Take the 2-minute tour ×
Stack Overflow is a question and answer site for professional and enthusiast programmers. It's 100% free, no registration required.

I have a database table containing credit card records. One of the fields is a Date field. I would like to update this field by changing the year portion of the date to 2011 if the year is less than 2010. From what i have found, PLSQL has functions for time and months but nothing to do with years (to my knowledge).

share|improve this question

3 Answers 3

up vote 3 down vote accepted

This shows how to

with cc as(
select to_date('12-jan-1999') as cdate from dual union all
select to_date('12-jan-1921') as cdate from dual union all
select to_date('12-jan-1900') as cdate from dual union all
select to_date('12-jan-2000') as cdate from dual union all
select to_date('12-jan-2010') as cdate from dual
)
select  to_date( to_char(cdate,'DD-MON')  ||'-2011','DD-MON-YYYY')
from cc
where cdate < to_date('01-JAN-2010','DD-MON-YYYY')
/
share|improve this answer
    
I like this. I like this very much. Give me a few minutes to test it. –  jake Jul 2 '10 at 8:45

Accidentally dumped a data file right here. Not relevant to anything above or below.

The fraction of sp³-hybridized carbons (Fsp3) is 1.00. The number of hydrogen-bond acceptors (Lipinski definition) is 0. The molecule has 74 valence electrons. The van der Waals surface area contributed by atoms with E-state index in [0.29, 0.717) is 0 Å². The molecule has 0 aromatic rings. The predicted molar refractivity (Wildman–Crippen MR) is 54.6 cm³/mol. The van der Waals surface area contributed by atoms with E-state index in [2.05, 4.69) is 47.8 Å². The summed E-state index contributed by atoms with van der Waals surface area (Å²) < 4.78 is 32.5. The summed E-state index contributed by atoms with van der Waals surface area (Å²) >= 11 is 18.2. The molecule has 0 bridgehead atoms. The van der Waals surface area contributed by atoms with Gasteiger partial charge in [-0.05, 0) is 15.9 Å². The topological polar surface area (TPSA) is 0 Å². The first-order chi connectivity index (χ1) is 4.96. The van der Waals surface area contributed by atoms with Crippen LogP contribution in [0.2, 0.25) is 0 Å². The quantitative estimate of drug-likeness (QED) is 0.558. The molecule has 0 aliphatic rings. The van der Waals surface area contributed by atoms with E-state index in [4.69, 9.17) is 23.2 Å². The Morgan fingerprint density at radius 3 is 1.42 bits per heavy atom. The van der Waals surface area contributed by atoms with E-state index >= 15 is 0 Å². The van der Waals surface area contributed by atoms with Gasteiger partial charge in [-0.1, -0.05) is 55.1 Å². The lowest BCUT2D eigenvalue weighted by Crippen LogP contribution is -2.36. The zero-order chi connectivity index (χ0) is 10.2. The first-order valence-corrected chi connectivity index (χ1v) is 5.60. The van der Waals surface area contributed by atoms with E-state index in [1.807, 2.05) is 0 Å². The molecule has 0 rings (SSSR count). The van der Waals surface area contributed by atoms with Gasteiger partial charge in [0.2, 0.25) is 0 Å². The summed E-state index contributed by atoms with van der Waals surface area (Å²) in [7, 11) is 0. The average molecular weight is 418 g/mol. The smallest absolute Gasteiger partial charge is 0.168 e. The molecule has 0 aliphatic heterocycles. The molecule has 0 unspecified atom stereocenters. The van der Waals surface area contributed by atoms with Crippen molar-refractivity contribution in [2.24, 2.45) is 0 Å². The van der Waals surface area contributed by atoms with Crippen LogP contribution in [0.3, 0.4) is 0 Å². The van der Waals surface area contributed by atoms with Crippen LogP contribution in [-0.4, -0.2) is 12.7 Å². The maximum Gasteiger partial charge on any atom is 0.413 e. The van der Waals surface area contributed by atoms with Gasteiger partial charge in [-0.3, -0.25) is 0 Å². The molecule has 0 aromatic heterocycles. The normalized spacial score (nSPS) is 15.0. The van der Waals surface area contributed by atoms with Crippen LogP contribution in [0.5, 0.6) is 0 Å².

This will break one day a year on leap years. ADD_MONTHS is a more robust solution. –  Allan Jul 2 '10 at 17:30

1 year = 12 months, so subtract 12 months:

select add_months(sysdate,-12) from dual
share|improve this answer

Here's how to do it so it works with leap years using add_months.

with cc as( 
select to_date('12-jan-1999','dd-mon-yyyy') as cdate from dual union all 
select to_date('12-jan-1921','dd-mon-yyyy') as cdate from dual union all 
select to_date('29-feb-1904','dd-mon-yyyy') as cdate from dual union all 
select to_date('12-jan-2000','dd-mon-yyyy') as cdate from dual union all 
select to_date('12-jan-2010','dd-mon-yyyy') as cdate from dual 
) 
select add_months(cdate,(2011 - extract( year from cdate)) * 12)  
from cc 
where cdate < to_date('01-JAN-2010','DD-MON-YYYY');
share|improve this answer

Your Answer

 
discard

By posting your answer, you agree to the privacy policy and terms of service.

Not the answer you're looking for? Browse other questions tagged or ask your own question.